A new take on artificial scarcity

P34

Sometime in the last week, not one but two of these billboards appeared in the front yards of blocks of units on a street in Ashfield. Surprisingly spartan on details, the board implies that the wizards at Brough Real Estate have made two sets of sellers, buyers and a themselves very happy, an increasingly difficult task in the current climate. Less believable is the fact these properties are directly opposite each other.

Clearly this is a ruse.

With a reported 350,000 properties on the market across the country, the question becomes, who is the audience for this call to action?

Nobody rings a bell at the top of the market

To steal a quote from Liaquat Ahamed’s Lords of Finance the best days of Australian housing bubble may be behind it. As an amateur economist and armchair property speculator I wanted to share my views on this subject.

During the 60s and 70s Ashfield, the formerly Polish, now Chinese migrant, inner west suburb of Sydney succumbed to vast swathes of development which saw the majority of Colonial and Fediterania bungalows replaced by two and three story apartment blocks. Due of their ubiquity and near identical layout, these properties provide an opportunity to study the effects of the Australian housing boom on a particular class of asset; the quintessential two bedroom flat.

Skipping forward a few decades to October 2009, it was a heady time for the Sydney housing market, and it was no different for Vendors in Ashfield. Landlords were dumping unrenovated 2 bedroom units onto the private market for $400,000 a pop. Saturday mornings saw Agents, weighed down with keys, leading platoons of eager DINKYs from inspecting to inspection. Estate agents, banks and solicitors were doing a roaring trade on the back of the dying months of the final extension of the First Home Buyers grant. Those who waited for the governments handouts to cease in the hope that the market would cool were out of luck, twelve months later I watched a 2br flat sell at auction for over $520,000.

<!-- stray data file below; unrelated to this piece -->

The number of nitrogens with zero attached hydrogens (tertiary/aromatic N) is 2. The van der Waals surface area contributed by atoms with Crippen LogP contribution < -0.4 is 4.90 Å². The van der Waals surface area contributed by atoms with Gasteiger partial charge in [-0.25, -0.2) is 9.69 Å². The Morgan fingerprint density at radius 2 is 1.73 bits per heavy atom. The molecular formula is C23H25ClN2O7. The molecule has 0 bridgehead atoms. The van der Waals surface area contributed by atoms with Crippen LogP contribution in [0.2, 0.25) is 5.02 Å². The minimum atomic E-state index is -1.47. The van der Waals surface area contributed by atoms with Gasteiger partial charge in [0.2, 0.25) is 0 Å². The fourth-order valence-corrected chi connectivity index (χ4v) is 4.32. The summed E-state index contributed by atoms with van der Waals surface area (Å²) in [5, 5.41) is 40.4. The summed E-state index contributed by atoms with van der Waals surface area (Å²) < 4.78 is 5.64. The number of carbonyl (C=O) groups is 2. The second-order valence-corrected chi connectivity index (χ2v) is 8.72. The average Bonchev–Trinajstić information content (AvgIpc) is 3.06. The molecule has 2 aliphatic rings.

However the present day in Ashfield reveals a different picture. The previous weekend I attended two auctions with similar outcomes. The first apartment, a ground floor flat sold for $370,000 to the first, and only bidder. The second, with rubberneckers spilling onto the stairs, was passed in at $451,000 after the vendor bid failed to push the lacklustre bidding above the reserve.

Much has been written about the Australian housing bubble, and I believe the diagnosis to be accurate. Clearly my shoulder surfing a brace of sales does not represent a trend, and more data is needed before I can say the age of the half million dollar Ashfield flat is over.

What is, however, less clear to me, is the prognosis for the price of 70 square meters of real estate in Ashfield.

  • Will the reported 350,000 properties on the Australian market drive down prices, or will they be quietly be withdrawn to await more favourable conditions ?
  • Does the US example of Federally insured non redress loans provide an accurate model for the future of the Australian property market, or should we look to Spain or Portugal for clues ?
  • Which way will interest rates move in the next few quarters ? Would raising them cause a firesale of properties, or would homeowners instead retreat further from the retail market ? Would lowering them continue to support this over inflated market, driving prices higher and with it, increased wage claims ?